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[297]

Much of what Mr. Masson says in his Introduction of the way in which the verses of Milton should be read is judicious enough, though some of the examples he gives, of the ‘comicality’ which would ensue from compressing every verse into an exact measure of ten syllables, are based on a surprising ignorance of the laws which guided our poets just before and during Milton's time in the structure of their verses. Thus he seems to think that a strict scansion would require us in the verses

So he with difficulty and labor hard,

and

Carnation, purple, azure, or specked with gold,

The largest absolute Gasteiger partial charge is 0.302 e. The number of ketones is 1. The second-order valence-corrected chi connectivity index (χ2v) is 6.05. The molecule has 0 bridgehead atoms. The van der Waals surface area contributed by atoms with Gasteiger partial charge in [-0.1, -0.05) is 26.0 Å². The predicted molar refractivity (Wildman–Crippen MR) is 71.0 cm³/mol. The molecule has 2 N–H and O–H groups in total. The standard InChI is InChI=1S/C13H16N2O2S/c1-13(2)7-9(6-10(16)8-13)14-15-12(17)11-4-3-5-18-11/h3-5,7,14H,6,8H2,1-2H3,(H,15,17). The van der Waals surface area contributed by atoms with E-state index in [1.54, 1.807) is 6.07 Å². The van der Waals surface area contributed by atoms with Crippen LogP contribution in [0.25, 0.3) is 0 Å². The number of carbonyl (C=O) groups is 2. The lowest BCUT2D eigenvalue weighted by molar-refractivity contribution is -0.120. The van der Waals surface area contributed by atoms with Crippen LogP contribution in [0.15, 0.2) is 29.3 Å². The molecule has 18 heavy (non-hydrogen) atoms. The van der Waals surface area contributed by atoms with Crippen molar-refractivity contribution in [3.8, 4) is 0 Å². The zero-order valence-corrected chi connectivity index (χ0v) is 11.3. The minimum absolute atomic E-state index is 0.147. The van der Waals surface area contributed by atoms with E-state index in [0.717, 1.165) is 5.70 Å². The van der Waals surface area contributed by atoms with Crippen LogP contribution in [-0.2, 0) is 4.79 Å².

to pronounce diffikty and purpa. Though Mr. Masson talks of ‘slurs and elisions,’ his ear would seem somewhat insensible to their exact nature or office. His diffikty supposes a hiatus where none is intended, and his making purple of one syllable wrecks the whole verse, the real slur in the latter case being on azure or.1 When he asks whether Milton required ‘these pronunciations in his verse,’ no positive answer can be given, but I very much doubt whether he would have thought that some of the lines Mr. Masson cites ‘remain perfectly good Blank Verse even with the most leisurely natural enunciation of the spare syllable,’ and I am sure he would have stared if told that ‘the number of accents’ in a pentameter verse was ‘variable.’ It may be doubted whether elisions and compressions which would be thought in bad taste or even vulgar now were more abhorrent to the ears of Milton's generation

1 Exactly analogous to that in treasurer when it is shortened to two syllables.

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